Reliable power supply is essential for the smooth operation of hospitals, particularly for services that need to run continuously such as operating theatres, intensive care units and fire detection systems. As a leader in safe, smart and sustainable electrification, ABB is equipping Clinique Saint-Jean l’Ermitage (CSJE), an ultramodern private hospital in Melun, France, with reliable and efficient power supply solutions. CSJE is part of the Santépôle health campus, France’s largest public-private partnership in healthcare, making this benchmark project particularly challenging.
Q&A with experts from stakeholder interviews about the Clinique Saint-Jean l’Ermitage
Dr Philippe Cosson, Chairman, CEO, and osteoarticular surgeon at CSJE:
Electrical energy is vital to our healthcare institutes. Our facilities should be absolutely reliable to ensure that our wards can continuously operate, especially our operating theatres, radiotherapy service and fire-detection systems. By building modern facilities, we also wanted to optimize our energy consumption. And for CSJE, this is also about meeting the HQE standard for green buildings.
Q: Why did you choose ABB’s solutions?
Our project management support firm, ISMS, is vastly experienced in building health facilities. They advised us throughout the building operations and helped us choose our partners, including for the technical work packages. We’re really pleased with the solutions we decided on.
Q: What do you expect from ABB in terms of optimizing your hospital’s energy consumption in the future?
I don’t have the technical skills to fully grasp the way such projects will take shape. But it seems clear to me that by digitizing health facilities, the energy costs of running them can be optimized directly. Technical management of the building should also be optimized to support our desire to have a building that consumes less energy for greater efficiency and more respect for the environment.
Jean-Marie Challot, Agencies Director at Artelia Bâtiments Privés de Santé, and Patrick Buquet, assignment supervisor and engineer in charge of this project:
Q: What challenges were there in terms of energy management?
It was a complex project for a health center with the particularity of bringing together a public facility and a private facility. The ARS, the regional body for public health, put forward the idea of a shared site for these two hospitals, with energy production pooled for the pair. In the design, a substation was linked to the urban network for heating, inside a power block next to the public hospital, shared with the private hospital. In addition to this power block, a backup was introduced with a gas boiler. The same pooling of energy production can be seen in the electric power station. The power block houses the inlets from the French utility EDF and the backup generators, which supply both the public hospital and the private hospital. The same reflections took place regarding production of medical fluids. One of this project’s difficulties was in the different ways the two hospitals were dealt with. On the one hand, we had a planned private hospital with standard project implementation and talks with firms over a short period. And on the other hand, was assistance for a public hospital in the design and production phase over a longer period. For us, the challenge was finding the right compromise in researching possible uses of the power block.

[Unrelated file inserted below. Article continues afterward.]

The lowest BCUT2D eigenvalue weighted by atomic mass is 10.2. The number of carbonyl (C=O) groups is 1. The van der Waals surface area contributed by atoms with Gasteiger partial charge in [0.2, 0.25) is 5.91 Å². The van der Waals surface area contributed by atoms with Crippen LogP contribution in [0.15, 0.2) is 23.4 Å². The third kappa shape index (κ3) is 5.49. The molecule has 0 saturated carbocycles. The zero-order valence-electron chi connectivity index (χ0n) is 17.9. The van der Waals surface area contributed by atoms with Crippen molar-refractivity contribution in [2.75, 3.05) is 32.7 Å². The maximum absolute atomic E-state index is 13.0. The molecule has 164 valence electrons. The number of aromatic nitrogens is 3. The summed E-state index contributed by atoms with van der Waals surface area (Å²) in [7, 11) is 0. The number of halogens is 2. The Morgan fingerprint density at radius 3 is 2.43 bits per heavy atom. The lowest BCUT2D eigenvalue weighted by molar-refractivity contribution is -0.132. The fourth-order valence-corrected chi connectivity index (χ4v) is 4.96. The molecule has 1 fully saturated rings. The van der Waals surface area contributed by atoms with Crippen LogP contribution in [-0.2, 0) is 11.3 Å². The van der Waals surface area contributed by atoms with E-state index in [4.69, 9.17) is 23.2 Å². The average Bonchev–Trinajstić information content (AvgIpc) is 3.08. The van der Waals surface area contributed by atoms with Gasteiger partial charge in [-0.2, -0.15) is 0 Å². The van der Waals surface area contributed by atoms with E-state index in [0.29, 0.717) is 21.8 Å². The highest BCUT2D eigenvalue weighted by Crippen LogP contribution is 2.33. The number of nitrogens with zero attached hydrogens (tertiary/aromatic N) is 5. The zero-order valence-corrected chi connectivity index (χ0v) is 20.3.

Q: How would you say the project went?
The project went really well because, beyond client satisfaction, we got the HQE certification for green buildings. This shows we fully applied our strategy for equipment and energy-consumption tracking. In the project, we had two major technical work packages (electricity and HVAC engineering). We opted for ABB’s equipment for the distribution boards to make sure the equipment continuously operated properly, and to ensure we could enjoy good support and maintenance from ABB as the fitter. Although the handover came with a few difficulties at the end of the project, the building perfectly meets medical and technical needs in the way it is organized and runs.
Bruno Di Donato, sales engineer at ABB
Q: What systems and solutions were introduced?
In this project, we put forward solutions in electric power, from high-voltage to low-voltage. Our proposal concerned medium-voltage switchgear, transformers, low-voltage equipment for distribution boards, and emergency lighting luminaires and systems.
Q: What are the strengths of ABB systems used in the private hospital?
ABB is a recognized global player in industry. The main strength of our products is that they perfectly meet the demands and high standards of this kind of site. All our solutions comply with standards in force. We have at our disposal all means of production required and we perform tests on our products to carry out such projects successfully. Furthermore, ABB has all tools needed for training operators to use our installations. Lastly, we track obsolescence among our products. In this way, we can easily warn the client and spot future needs.
Q: How can a facility go on optimizing its energy consumption?
You can go further in this field by upgrading these installations via related products designed to improve overall energy consumption. Today, digitization helps us collect measurements and data remotely, on ABB’s cloud-based platforms, or makes them available to a local supervisor. What’s more, the equipment installed for the distribution boards can be easily upgraded, at least via software or by adding accessories. Its on-site performance is helped with maximum availability of the installation and the benefits of ABB Ability™ Energy and Asset Manager.